ISlAMABAD - China’s economic diplomacy is under strain because of intensified ‘alliances politics’ at the global level in general, and Asia-Pacific in particular. Geopolitical tensions are bound to impact negatively on China’s peaceful economic rise. Pakistan needs to be better prepared for future crises.
These were the views expressed by panellists at a roundtable discussion organized by the Institute of Regional Studies on ‘Challenges to China’s Economic Diplomacy.’
The session was moderated by Ms. Nabila Jaffer, Ph.D Scholar and a Research Analyst at IRS. Speaking on the occasion, Dr. Aneel Salman, Chair Economic Security, Islamabad Policy Research Institute, said that ‘while looking at the current situation, the way competition between US and China is unfolding, it is impossible to predict what kind of ‘world order’ would emerge in the future,’ adding that there was ‘chaos vs order’ because of contemporary shift in the ‘centre of economic gravity’ from global north to global south.
Dr. Salman was of the view that though China had emerged as the biggest player at the global level, it was yet to determine whether Beijing had the capacity to lead the world.
Dr. Salman further said that the US’s encirclement of China and the ensuing trade war between them, the balloon incident, the issue of Taiwan, and the increasing strategic competition in Asia-Pacific, revealed that challenges for China’s economic diplomacy were many, and going to impact not only China, and the US, but the entire world as well, he said. In the end, Dr Salman suggested that China needed to have a more cooperative diplomatic approach in response to criticism particularly from the west.
Dr Tahir Mumtaz Awan, Director, China Study Centre at COMSATS University, said that geopolitical tensions arising out of US-China strategic competition were posing serious challenges to China’s economic diplomacy. Apart, harmonizing with the private companies at home, the shift of manufacturing base to India, rising environmental and human rights concerns in reference to Beijing’s trade relations were also complicating China’s peaceful economic rise, he added.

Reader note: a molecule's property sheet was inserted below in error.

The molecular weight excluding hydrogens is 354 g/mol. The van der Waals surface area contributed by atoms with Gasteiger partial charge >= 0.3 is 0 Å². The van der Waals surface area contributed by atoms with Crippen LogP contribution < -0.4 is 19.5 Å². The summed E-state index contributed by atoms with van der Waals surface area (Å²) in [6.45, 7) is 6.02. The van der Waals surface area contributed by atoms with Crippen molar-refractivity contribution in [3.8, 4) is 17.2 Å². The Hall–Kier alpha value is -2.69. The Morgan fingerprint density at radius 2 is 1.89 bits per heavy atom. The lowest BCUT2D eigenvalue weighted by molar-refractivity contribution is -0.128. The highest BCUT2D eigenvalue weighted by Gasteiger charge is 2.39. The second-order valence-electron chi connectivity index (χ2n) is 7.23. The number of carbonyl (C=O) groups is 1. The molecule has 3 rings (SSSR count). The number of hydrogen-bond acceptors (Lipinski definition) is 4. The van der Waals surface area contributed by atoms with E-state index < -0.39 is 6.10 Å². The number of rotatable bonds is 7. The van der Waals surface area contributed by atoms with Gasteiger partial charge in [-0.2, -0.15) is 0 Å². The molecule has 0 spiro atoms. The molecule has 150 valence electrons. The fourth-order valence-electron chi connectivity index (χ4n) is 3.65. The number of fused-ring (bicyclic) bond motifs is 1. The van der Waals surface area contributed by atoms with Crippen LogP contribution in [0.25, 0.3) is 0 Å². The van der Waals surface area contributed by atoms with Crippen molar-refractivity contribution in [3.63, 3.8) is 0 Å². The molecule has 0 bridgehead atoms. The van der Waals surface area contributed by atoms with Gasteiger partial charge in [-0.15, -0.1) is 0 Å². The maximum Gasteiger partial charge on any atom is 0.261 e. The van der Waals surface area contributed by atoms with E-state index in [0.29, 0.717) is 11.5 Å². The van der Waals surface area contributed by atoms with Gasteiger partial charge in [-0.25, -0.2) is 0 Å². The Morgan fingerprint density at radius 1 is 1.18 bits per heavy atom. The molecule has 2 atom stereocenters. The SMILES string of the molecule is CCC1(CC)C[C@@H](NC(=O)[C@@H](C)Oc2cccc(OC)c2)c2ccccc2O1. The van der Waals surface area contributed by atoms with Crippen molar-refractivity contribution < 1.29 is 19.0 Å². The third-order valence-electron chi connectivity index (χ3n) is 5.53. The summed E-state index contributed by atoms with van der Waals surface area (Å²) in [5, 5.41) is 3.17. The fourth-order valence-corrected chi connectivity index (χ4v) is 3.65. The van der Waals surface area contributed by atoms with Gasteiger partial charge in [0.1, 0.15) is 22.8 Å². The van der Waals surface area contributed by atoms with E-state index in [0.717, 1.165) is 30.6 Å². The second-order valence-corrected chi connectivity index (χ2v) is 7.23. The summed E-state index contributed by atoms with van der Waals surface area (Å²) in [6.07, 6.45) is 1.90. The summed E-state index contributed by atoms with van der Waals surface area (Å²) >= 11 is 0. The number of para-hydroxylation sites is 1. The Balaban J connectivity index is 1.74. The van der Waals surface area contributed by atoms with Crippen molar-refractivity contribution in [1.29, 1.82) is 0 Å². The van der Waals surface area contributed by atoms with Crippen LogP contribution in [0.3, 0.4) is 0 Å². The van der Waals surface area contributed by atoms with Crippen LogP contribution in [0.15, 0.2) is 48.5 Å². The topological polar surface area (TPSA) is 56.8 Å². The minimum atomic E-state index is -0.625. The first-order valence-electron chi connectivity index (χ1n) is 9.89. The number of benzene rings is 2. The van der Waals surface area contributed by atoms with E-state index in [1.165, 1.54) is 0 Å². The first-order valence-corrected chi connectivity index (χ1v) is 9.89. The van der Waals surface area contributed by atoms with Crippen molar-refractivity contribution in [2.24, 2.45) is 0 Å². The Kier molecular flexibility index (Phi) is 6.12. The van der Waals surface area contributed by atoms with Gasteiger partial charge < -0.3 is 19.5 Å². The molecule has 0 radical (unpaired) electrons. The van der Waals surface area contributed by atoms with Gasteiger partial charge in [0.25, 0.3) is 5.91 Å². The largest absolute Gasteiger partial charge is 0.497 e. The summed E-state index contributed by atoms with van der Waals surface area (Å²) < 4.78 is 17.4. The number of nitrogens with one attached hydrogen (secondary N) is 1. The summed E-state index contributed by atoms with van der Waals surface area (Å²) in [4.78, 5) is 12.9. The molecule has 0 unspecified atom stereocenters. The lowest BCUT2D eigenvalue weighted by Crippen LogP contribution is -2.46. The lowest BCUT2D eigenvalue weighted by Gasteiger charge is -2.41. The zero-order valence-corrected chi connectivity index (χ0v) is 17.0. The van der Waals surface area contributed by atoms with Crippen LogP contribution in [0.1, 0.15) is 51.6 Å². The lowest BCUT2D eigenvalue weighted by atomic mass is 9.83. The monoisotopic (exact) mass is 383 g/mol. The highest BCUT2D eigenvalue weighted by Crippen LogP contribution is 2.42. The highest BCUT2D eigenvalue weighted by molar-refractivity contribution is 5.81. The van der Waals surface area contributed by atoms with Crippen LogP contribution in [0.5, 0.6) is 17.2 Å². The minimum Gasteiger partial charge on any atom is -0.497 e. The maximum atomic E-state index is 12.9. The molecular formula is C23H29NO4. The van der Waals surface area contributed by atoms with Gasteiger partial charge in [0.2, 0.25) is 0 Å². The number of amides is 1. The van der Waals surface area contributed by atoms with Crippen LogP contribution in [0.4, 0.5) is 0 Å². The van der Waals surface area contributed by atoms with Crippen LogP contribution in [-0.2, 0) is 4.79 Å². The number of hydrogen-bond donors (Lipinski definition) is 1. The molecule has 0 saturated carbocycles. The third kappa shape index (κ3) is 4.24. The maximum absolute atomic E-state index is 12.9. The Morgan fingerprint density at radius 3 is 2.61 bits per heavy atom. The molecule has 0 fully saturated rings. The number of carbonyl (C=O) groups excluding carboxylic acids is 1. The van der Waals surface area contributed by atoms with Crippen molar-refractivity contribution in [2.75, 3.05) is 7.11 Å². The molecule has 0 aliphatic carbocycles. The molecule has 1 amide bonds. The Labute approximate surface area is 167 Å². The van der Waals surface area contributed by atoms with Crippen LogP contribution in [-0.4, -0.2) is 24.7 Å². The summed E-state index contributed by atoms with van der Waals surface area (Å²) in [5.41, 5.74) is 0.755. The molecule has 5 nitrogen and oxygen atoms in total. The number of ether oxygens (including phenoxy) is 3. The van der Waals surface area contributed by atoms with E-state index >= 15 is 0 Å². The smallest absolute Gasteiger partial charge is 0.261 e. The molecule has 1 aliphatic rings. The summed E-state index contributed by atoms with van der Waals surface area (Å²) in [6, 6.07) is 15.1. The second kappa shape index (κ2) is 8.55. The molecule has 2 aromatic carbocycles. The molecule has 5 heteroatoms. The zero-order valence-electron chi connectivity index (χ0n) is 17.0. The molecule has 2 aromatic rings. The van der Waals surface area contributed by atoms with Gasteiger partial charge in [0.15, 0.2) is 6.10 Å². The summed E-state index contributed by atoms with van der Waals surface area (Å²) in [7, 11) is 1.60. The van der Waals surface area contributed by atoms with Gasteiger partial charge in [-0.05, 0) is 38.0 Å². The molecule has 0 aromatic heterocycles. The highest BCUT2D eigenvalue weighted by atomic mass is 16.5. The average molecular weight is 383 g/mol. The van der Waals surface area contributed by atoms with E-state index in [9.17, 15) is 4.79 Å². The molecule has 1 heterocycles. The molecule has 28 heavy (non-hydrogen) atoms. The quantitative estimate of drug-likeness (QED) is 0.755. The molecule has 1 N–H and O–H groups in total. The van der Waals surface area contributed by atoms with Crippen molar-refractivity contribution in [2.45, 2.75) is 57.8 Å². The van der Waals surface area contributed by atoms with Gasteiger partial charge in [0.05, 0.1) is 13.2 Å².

Dr. Tahir Jamil, Assistant Professor at Area Study Centre for Africa, South and North America, QAU, said that China and the US were standing at odds where Beijing was criticized for not synchronizing with the international norms and values whereas, in the US, there was a democracy and had to respond to public sentiments, he added.
This difference had been a problem for the US to deal with China, he further said. while echoing Dr. Salman’s viewpoint Dr. Jamil said that the world had yet to see what would be the future of ‘world order’ under China’s dominance as it was projected that China would emerge as the powerful actor at the global level in 2040. On the suggestive side, Dr. Jamil said that China had to work for a participatory economy for better appreciation and recognition both at domestic as well as global level.